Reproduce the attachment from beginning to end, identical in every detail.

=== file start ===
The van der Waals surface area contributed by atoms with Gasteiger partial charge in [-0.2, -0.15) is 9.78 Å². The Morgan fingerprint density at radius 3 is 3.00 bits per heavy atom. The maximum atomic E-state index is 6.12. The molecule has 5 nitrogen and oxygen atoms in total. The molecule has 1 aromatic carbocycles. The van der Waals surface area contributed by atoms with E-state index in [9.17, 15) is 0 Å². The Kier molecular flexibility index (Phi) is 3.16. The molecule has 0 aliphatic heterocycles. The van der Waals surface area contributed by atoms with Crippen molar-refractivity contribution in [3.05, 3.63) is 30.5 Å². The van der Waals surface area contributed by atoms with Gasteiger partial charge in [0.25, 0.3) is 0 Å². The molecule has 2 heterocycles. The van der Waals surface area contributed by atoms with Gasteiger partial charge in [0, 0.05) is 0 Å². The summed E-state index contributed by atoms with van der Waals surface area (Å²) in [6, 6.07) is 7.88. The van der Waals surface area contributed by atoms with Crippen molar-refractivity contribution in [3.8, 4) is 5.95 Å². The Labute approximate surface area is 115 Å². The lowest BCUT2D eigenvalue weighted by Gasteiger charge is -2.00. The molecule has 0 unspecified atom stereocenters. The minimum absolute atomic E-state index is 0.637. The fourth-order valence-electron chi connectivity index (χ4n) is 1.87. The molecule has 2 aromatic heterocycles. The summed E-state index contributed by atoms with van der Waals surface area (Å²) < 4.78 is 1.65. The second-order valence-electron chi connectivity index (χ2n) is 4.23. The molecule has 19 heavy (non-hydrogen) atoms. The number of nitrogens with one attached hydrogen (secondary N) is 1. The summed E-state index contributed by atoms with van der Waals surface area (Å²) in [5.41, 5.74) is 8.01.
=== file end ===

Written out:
The van der Waals surface area contributed by atoms with Gasteiger partial charge in [-0.2, -0.15) is 9.78 Å². The Morgan fingerprint density at radius 3 is 3.00 bits per heavy atom. The maximum atomic E-state index is 6.12. The molecule has 5 nitrogen and oxygen atoms in total. The molecule has 1 aromatic carbocycles. The van der Waals surface area contributed by atoms with E-state index in [9.17, 15) is 0 Å². The Kier molecular flexibility index (Phi) is 3.16. The molecule has 0 aliphatic heterocycles. The van der Waals surface area contributed by atoms with Crippen molar-refractivity contribution in [3.05, 3.63) is 30.5 Å². The van der Waals surface area contributed by atoms with Gasteiger partial charge in [0.25, 0.3) is 0 Å². The molecule has 2 heterocycles. The van der Waals surface area contributed by atoms with Gasteiger partial charge in [0, 0.05) is 0 Å². The summed E-state index contributed by atoms with van der Waals surface area (Å²) in [6, 6.07) is 7.88. The van der Waals surface area contributed by atoms with Crippen molar-refractivity contribution in [3.8, 4) is 5.95 Å². The Labute approximate surface area is 115 Å². The lowest BCUT2D eigenvalue weighted by Gasteiger charge is -2.00. The molecule has 0 unspecified atom stereocenters. The minimum absolute atomic E-state index is 0.637. The fourth-order valence-electron chi connectivity index (χ4n) is 1.87. The molecule has 2 aromatic heterocycles. The summed E-state index contributed by atoms with van der Waals surface area (Å²) < 4.78 is 1.65. The second-order valence-electron chi connectivity index (χ2n) is 4.23. The molecule has 19 heavy (non-hydrogen) atoms. The number of nitrogens with one attached hydrogen (secondary N) is 1. The summed E-state index contributed by atoms with van der Waals surface area (Å²) in [5.41, 5.74) is 8.01.